Couples who participated in a diabetes intervention together had less distress than those who went at it alone, researchers said.
Compared with people who independently participated in a phone-based behavioral intervention, those with type 2 diabetes whose partners joined in on the program reported significantly less diabetes-related distress at month 12 (mean score of 1.78 vs 2.03 on the Diabetes Distress Scale, P=0.02), Paula M. Trief, PhD, of SUNY Upstate Medical University in Syracuse, New York, and colleagues reported in Diabetic Medicine.
Diabetes distress was also lower for couples when compared with those in the third arm of the study, which included individuals who received diabetes educational phone calls rather than a behavioral intervention.
This type of social support also resulted in greater martial satisfaction at months 4 and 8 of the year-long intervention, Trief and co-authors noted.
These participants also showed slight improvements in diastolic blood pressure over the course of the trial — dropping from an average of 73.97 mm Hg at baseline down to 70.85 mm Hg after 12 months — which wasn’t seen in other arms of the study.
The extent of the benefit of having support didn’t extend much further, however, as there were no other significant medical benefits to having a spouse or partner joining in on the behavioral intervention.
The results were not particularly surprising, Trief told MedPage Today. “I was pleasantly surprised, however, that they also felt better about the relationship, because there’s often concern that if the partner is involved he or she will become ‘diabetes police,’ and that would make the relationship worse, so I was glad that it seemed to make the relationship better.”
In addition, she said, the group did predict that involvement would potentially lead the partner to change his or her own behavior, particularly in regards to weight loss, but this didn’t turn out to be the case. Similarly, there were no significant differences in terms of weight loss between any of the intervention groups.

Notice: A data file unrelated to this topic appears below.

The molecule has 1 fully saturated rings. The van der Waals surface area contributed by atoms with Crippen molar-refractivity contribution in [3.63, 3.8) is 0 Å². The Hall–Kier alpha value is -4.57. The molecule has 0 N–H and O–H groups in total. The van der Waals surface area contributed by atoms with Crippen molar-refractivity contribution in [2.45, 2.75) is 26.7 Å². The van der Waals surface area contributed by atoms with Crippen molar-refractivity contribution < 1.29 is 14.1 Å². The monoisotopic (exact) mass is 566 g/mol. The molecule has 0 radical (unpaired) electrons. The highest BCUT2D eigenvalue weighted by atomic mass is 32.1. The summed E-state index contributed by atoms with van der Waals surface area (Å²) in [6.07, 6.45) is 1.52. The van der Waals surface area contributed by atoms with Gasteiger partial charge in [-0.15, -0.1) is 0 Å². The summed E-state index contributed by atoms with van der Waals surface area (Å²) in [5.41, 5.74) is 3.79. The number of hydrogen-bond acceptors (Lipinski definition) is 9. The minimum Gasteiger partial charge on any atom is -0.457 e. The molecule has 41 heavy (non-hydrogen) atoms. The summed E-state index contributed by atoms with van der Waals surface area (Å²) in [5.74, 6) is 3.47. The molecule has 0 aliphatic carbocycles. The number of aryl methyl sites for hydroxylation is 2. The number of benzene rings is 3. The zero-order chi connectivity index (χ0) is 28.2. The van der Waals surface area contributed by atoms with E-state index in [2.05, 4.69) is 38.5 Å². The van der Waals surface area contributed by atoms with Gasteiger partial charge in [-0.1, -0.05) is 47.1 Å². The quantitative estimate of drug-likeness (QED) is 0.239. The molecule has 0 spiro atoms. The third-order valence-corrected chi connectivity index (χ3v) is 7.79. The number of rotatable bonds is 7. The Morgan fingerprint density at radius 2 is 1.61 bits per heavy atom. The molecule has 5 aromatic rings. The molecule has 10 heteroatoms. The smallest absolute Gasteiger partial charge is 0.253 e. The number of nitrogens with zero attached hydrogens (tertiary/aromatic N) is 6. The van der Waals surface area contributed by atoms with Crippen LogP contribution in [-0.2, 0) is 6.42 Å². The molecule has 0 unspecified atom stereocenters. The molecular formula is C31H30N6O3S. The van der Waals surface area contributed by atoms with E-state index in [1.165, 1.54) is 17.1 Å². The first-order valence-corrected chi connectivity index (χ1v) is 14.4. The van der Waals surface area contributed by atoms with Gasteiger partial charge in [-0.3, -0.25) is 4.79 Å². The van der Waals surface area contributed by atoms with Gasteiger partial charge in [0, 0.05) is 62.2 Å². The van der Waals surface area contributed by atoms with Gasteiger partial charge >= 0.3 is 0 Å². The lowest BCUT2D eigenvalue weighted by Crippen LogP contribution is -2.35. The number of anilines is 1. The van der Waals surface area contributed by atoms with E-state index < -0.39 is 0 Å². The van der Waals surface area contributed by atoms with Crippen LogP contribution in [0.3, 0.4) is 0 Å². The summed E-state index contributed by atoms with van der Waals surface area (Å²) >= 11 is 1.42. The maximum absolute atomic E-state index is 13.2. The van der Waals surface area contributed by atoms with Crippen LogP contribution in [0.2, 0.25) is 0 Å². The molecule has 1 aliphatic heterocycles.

“That could be because the intervention was aimed at the person with diabetes, and the partner’s involvement was also aimed at the person with diabetes, to help him or her with blood sugar control. But we think it means that if you want to see behavior change in the partner, you probably have to directly try to help them change their own behavior,” Trief explained.
The randomized controlled trial — called the Diabetes Support Project — included nearly 300 individuals and their partners, defined as being in a committed relationship for at least a year. The individuals with type 2 diabetes had an HbA1c of 7.5% or higher at the beginning of the study. All couples and individuals received two calls on diabetes education, while only two groups received 10 additional behavioral intervention calls, which was centered on the social learning theory.
The bottom line, Trief said: “Don’t be afraid of involving partners; they can be real supports for patients, and the relationship won’t suffer — it may even get better.”
The study was supported by a grant from the National Institute of Diabetes and Digestive and Kidney Diseases.
Trief reported having no conflicts of interest; two coauthors reported various financial relationships with industry, including Elli Lilly, Novo Nordisk, Abbott Diabetes Care, Medtronic, Mylan GmbH Inc., Kowa Research Institute, and Helmsley Charitable Trust/ JDRF/JAEB Center for Health Research.